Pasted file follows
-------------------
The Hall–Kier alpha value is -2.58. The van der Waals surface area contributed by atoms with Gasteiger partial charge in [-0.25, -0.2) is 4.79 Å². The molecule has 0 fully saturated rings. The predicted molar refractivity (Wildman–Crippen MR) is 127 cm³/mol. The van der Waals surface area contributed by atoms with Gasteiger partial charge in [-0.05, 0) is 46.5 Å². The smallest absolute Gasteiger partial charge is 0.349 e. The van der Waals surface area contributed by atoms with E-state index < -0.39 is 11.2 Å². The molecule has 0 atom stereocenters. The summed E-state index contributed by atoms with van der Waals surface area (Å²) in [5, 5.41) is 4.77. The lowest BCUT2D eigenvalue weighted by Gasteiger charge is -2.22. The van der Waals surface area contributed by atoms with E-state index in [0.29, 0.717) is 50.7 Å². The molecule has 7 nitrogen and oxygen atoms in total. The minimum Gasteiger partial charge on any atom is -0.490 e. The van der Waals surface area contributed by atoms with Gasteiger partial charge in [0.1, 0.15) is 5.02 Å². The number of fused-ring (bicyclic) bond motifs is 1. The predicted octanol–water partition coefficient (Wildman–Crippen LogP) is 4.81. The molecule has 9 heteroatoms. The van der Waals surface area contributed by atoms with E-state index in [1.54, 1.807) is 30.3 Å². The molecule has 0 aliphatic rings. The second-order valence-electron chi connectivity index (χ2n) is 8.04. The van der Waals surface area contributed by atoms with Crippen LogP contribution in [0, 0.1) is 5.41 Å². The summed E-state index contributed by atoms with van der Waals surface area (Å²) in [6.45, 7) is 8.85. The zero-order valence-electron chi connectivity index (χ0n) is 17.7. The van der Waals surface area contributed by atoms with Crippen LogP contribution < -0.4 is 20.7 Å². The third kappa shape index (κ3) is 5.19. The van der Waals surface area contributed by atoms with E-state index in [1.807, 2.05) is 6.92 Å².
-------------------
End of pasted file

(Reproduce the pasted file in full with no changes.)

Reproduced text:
The Hall–Kier alpha value is -2.58. The van der Waals surface area contributed by atoms with Gasteiger partial charge in [-0.25, -0.2) is 4.79 Å². The molecule has 0 fully saturated rings. The predicted molar refractivity (Wildman–Crippen MR) is 127 cm³/mol. The van der Waals surface area contributed by atoms with Gasteiger partial charge in [-0.05, 0) is 46.5 Å². The smallest absolute Gasteiger partial charge is 0.349 e. The van der Waals surface area contributed by atoms with E-state index < -0.39 is 11.2 Å². The molecule has 0 atom stereocenters. The summed E-state index contributed by atoms with van der Waals surface area (Å²) in [5, 5.41) is 4.77. The lowest BCUT2D eigenvalue weighted by Gasteiger charge is -2.22. The van der Waals surface area contributed by atoms with E-state index in [0.29, 0.717) is 50.7 Å². The molecule has 7 nitrogen and oxygen atoms in total. The minimum Gasteiger partial charge on any atom is -0.490 e. The van der Waals surface area contributed by atoms with Gasteiger partial charge in [0.1, 0.15) is 5.02 Å². The number of fused-ring (bicyclic) bond motifs is 1. The predicted octanol–water partition coefficient (Wildman–Crippen LogP) is 4.81. The molecule has 9 heteroatoms. The van der Waals surface area contributed by atoms with E-state index in [1.54, 1.807) is 30.3 Å². The molecule has 0 aliphatic rings. The second-order valence-electron chi connectivity index (χ2n) is 8.04. The van der Waals surface area contributed by atoms with Crippen LogP contribution in [0, 0.1) is 5.41 Å². The summed E-state index contributed by atoms with van der Waals surface area (Å²) in [6.45, 7) is 8.85. The zero-order valence-electron chi connectivity index (χ0n) is 17.7. The van der Waals surface area contributed by atoms with Crippen LogP contribution < -0.4 is 20.7 Å². The third kappa shape index (κ3) is 5.19. The van der Waals surface area contributed by atoms with E-state index in [1.807, 2.05) is 6.92 Å².